place where such action is pending."*fn5
As there is no claim of diversity or admiralty jurisdiction in this case, the removal may be sustained only if Duane Reade's claim is within the federal question jurisdiction of the district courts.*fn6
As my colleague, Judge Ross, recently wrote:
"The presence of federal question jurisdiction is
determined by application of the `well-pleaded
complaint rule,' which `provides that federal
jurisdiction exists only when a federal question is
presented on the face of the plaintiff's properly
pleaded complaint. Under the well-pleaded complaint
rule, the plaintiff is the `master of the claim' and
can generally avoid federal jurisdiction by pleading
only state claims even if a federal claim also is
In this case, as Local 338 acknowledges, the complaint pleads no federal claim. Application of the general rule therefore would require remand.
Local 338 nevertheless contends that Duane Reade's state law claim is preempted by the LMRA and that this is sufficient to confer jurisdiction. This Court disagrees.
Congressional regulation of a particular field may be so extensive that its action not only abrogates any state court claims that otherwise might have existed, but implicitly confers jurisdiction on federal district courts.*fn8 But this doctrine, usually referred to as "complete preemption" to distinguish it from its more limited cousin (which might be termed "simple preemption"), applies only in rare circumstances. According to one leading commentator, complete preemption has occurred only with respect to actions under the Labor Management Relations Act that require interpretation of CBAs and claims under Section 502 of ERISA.*fn9 The question therefore is whether this Court should hold that Duane Reade's state law claim not only is "simply" preempted by the LMRA, but that Congress has completely preempted the field so as to confer jurisdiction of Duane Reade's claim on this Court.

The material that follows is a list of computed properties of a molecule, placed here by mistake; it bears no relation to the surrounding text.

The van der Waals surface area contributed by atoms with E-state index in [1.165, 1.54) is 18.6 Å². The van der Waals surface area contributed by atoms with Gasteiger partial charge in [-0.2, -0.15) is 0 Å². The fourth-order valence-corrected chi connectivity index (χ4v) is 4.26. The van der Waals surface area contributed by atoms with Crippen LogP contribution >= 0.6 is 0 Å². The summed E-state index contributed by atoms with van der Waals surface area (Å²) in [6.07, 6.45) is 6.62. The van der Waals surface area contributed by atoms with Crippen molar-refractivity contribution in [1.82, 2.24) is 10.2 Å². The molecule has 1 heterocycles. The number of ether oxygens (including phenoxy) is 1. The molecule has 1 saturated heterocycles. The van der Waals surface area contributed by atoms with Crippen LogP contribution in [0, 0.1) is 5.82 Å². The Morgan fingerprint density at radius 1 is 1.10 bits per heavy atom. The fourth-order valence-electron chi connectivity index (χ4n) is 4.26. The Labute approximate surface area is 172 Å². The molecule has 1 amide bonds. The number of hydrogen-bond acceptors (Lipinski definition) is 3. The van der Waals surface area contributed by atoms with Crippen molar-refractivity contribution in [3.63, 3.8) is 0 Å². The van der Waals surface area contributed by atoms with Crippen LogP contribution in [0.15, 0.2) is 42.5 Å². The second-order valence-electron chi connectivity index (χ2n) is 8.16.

The parties have drawn the Court's attention to four district court decisions in this circuit that have addressed this question. In TKO Fleet Enterprises*fn10 and Greco Brothers Readi-Mix Concrete Co. v. Local 282 International Brotherhood of Teamsters, AFL-CIO,*fn11 Judges Ross and Block, respectively, both rejected the position advanced here by Local 338, holding that Garmon preemption falls short of the complete preemption required to confer jurisdiction on the district courts.*fn12 Both pointed out that even if the employer's state law claim were preempted under Garmon, the consequence would be that the claim would lie within the exclusive jurisdiction of the NLRB, not the district courts.
The contrary cases cited by Local 338 are not persuasive. Billy Jack, which is the only authority cited for this proposition in Palm Beach, reasoned that preemption, "by definition, provides the only basis for the plaintiff to gain the relief it seeks, meaning that any time a court finds preemption it should conclude that the action arises under federal law."*fn13 With respect, this ignores the well-established distinction between complete preemption, which confers federal question jurisdiction, and simple preemption, which does not. In consequence, the Court declines to follow these cases.
Although time has not permitted a more detailed discussion of the distinction between complete and simple preemption, this Court is persuaded by TKO Fleet Enterprises and Greco Brothers that this case is comfortably on the simple preemption side of the line.
For the foregoing reasons, this Court concludes that Duane Reade's claim is not within the federal question jurisdiction. The action therefore was not properly removed. The case is remanded to the Supreme Court of the State of New York, County of New York.